Deutsche Bank

    We don’t expect there to be much change to the opening statements on economic developments and prospects. We expect the Fed to continue to sound relatively upbeat on the US economy, reflecting Yellen’s recent speech and testimony although it is possible that we see a subtle change in terminology around the balance of risks on the outlook for economic activity and the labour market from ‘nearly balanced’ to ‘very close to balanced’ which would reflect Yellen’s recent communiqué. Of particular importance will be just how the FOMC chooses to address the gradualism of rate rises. On the forecasts first of all, we don’t expect there to be much change to the FOMC’s median economic projections for real GDP growth, unemployment and inflation.


    The FOMC is ready to raise the fed funds target for the first time since June 2006. In her speech on December 2, Fed Chair Yellen said that economic and financial data since the FOMC meeting in October have been consistent with the Committee’s expectations of continued improvement in the labor market, which helps strengthen confidence that inflation will move back to the 2% target over the medium term.


    TD is in line with the consensus in expecting that the Fed will increase the fed funds target range to 0.25%-0.50%. We see a less than a 10% chance that the Fed takes a pass on raising rates at this meeting. The market broadly shares this expectation, with a roughly 80% probability of a hike priced in. As a result, the focus will be on the tone of the Fed’s message and expectations for the timing and magnitude of future hikes. The statement and SEP should be relatively hawkish. The Fed will look to project confidence through better macro forecasts, an ongoing dot plot showing four hikes in 2016 and likely less scope to downgrade longer-term dots than many expect. We expect Yellen’s message in the press conference to be more balanced than the statement as she reinforces the Fed’s caution about the future path for rates, reiterating the “gradual” pace of hikes and the “data dependency” of any policy action. At the same time, she is likely to reiterate that every meeting is “live,” leaving the market feeling underpriced for tightening risks in the first half of 2016.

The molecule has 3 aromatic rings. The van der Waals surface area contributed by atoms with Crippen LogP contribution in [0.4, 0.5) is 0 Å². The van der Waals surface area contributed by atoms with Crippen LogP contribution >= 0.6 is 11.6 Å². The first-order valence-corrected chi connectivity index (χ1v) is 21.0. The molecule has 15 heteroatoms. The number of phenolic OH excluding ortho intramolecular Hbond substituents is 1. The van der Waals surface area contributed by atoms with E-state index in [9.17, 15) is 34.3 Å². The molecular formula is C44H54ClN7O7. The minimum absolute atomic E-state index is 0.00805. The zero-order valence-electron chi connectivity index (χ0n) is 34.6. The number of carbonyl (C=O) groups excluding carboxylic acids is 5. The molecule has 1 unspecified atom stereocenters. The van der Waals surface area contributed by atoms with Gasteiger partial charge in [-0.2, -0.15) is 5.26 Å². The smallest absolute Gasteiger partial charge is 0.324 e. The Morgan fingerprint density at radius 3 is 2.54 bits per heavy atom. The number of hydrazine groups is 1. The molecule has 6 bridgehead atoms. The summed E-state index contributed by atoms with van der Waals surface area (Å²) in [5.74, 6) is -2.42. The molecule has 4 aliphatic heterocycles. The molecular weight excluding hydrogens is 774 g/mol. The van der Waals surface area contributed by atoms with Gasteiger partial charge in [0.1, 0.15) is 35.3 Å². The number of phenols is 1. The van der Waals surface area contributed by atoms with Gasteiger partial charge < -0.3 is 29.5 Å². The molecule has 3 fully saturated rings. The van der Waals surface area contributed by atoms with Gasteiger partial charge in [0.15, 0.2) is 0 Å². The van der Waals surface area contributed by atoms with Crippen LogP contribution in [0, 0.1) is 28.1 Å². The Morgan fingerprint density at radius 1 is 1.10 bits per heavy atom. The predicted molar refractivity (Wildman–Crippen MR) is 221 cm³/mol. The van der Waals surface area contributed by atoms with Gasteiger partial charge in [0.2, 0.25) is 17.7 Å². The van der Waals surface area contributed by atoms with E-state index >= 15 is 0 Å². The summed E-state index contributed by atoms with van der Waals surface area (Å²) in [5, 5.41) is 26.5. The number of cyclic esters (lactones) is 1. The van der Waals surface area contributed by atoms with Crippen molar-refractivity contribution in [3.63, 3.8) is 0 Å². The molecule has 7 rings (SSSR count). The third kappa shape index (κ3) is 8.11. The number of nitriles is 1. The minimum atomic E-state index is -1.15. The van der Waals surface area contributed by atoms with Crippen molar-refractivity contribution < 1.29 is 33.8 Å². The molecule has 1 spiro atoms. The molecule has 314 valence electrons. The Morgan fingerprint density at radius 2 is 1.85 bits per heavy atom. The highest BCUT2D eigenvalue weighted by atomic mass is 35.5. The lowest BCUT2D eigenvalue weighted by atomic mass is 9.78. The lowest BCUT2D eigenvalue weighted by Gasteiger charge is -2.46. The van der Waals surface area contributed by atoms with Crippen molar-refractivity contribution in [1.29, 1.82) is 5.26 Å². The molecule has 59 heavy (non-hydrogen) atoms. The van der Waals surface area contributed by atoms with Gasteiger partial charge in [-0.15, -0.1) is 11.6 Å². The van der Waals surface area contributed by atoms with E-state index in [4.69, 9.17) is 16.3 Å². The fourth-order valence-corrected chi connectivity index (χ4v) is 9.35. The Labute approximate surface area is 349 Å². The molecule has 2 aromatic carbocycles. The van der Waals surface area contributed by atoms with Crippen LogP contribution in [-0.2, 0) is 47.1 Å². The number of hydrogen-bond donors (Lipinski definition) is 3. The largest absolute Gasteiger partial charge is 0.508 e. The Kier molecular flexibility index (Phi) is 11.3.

We are expecting the Fed’s rate liftoff to take place in the December 2015 FOMC which is also the market consensus. This rate liftoff (if and when it happens) is definitely history in the making after nearly a decade. After the expected first Fed rate hike in the 15-16 Dec 2015 FOMC, we believe the Fed will hike at a slow, gradual pace next year and we keep our rate hike trajectory projection, bringing the FFTR to 0.5% by end-2015 and another four 25bps hike in each quarter to bring the FFTR to 1.5% by end-2016.